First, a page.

The fourth Millennium Development Goal, on reducing child mortality, is one of the most off-track of the eight MDGs, as various studies have indicated. A study published recently in the medical journal Lancet suggests a new approach to improving progress toward this goal: educating women.
“According to a paper in today’s Lancet medical journal, educating girls has another, hugely beneficial effect - it leads directly to a cut in the numbers of deaths of small children,” Sarah Boseley writes in the Guardian’s “Global Health” blog.
Boseley shares that while the study’s findings may “sound too good to be true,” the research did employ careful analysis of the link between child mortality and women’s education in the last 40 years.
“They have calculated the relative contribution of a country’s economic growth and allowed for the impact of HIV - and they find that the increased education of women of reproductive age (15-44 years old) between 1970 and 2009 was responsible for half the total reduction in deaths of under-5s,” Boseley explains. “In fact, they say, keeping girls in school longer has saved more than 4 million children’s lives.”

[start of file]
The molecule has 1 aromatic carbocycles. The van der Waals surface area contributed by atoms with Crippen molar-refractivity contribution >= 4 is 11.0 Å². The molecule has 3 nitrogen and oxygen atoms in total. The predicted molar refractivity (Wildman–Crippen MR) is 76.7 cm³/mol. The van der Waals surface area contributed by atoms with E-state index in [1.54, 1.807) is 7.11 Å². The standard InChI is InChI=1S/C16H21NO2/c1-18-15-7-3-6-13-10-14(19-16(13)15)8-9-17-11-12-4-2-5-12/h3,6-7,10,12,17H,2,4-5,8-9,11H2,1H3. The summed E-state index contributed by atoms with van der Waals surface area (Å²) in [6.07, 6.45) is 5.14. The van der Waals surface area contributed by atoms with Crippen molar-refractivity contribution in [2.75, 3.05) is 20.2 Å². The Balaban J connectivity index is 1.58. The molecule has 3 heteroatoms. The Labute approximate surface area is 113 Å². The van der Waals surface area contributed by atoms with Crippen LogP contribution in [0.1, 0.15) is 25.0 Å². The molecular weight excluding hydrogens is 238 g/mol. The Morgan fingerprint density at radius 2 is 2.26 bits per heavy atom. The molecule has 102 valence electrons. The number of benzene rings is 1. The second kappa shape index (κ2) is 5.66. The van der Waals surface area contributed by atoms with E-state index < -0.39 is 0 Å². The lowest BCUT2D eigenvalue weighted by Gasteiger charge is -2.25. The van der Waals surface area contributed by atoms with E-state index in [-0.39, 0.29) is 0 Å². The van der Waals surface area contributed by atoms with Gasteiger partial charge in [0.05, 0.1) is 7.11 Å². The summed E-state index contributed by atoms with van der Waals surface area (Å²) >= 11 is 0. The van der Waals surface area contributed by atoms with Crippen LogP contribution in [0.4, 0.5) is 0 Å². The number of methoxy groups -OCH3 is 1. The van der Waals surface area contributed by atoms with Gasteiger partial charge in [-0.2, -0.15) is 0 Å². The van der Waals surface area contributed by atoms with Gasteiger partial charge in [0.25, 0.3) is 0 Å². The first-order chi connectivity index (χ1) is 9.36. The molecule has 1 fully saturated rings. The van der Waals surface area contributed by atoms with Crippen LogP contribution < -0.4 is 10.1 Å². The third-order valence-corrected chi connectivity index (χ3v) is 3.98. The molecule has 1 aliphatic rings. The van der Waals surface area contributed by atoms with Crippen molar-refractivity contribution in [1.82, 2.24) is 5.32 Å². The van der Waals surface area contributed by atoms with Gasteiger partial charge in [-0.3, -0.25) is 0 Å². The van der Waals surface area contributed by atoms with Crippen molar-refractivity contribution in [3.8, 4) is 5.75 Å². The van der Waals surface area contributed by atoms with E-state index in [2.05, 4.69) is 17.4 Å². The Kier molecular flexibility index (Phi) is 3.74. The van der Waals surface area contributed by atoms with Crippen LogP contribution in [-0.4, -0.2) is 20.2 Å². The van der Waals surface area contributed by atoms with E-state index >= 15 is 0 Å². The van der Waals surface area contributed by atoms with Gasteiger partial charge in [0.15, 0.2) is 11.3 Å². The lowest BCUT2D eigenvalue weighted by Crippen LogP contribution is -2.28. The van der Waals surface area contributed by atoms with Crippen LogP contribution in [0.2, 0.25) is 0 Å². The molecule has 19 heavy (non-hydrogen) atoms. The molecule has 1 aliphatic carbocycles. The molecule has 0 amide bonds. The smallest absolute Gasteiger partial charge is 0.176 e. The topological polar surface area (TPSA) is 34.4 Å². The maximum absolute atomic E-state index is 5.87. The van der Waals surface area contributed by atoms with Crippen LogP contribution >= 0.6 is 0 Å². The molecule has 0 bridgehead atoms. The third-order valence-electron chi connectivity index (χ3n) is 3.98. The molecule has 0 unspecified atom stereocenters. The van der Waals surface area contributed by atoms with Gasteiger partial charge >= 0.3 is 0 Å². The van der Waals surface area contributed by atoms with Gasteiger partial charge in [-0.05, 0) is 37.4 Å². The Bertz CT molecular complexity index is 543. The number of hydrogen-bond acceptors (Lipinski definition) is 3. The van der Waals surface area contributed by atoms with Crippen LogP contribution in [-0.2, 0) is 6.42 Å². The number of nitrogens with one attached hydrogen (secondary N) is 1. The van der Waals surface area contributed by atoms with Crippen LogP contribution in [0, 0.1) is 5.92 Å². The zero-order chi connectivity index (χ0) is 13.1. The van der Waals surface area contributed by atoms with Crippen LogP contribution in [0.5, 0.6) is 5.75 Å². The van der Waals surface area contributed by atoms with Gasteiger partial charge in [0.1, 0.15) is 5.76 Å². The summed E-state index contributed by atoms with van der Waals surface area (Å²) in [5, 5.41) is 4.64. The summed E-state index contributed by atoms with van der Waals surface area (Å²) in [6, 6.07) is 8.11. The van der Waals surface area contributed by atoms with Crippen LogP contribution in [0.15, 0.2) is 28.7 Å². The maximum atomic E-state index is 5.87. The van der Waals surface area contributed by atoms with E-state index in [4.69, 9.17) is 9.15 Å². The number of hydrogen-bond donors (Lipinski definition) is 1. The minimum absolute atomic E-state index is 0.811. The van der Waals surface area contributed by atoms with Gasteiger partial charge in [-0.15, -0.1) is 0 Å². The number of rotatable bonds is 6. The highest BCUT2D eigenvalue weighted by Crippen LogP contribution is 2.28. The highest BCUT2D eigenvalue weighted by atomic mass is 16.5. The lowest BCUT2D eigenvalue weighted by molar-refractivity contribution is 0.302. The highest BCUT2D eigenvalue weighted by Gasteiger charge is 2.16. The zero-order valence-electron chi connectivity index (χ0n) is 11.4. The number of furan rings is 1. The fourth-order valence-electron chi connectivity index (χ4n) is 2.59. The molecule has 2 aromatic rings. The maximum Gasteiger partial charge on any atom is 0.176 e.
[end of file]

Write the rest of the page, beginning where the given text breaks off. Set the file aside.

Boseley notes that aside from presenting a possible new approach to addressing high child mortality rates, the study’s findings also illustrate the interconnection between the Millennium Development Goals.
“This relationship between education and health and child mortality brings home the nonsense of the silo approach to aid and development in poor countries. There may be eight separate Millennium Development Goals, which will be the subject of next week’s summit at the UN in New York, but arguing that some matter more than others is absurd,” Boseley explains.
“They are all inter-linked,” she adds.
Devex News – live breaking news coverage of the Millennium Development Goals and the Sept. 20-22 U.N. MDG summit in New York.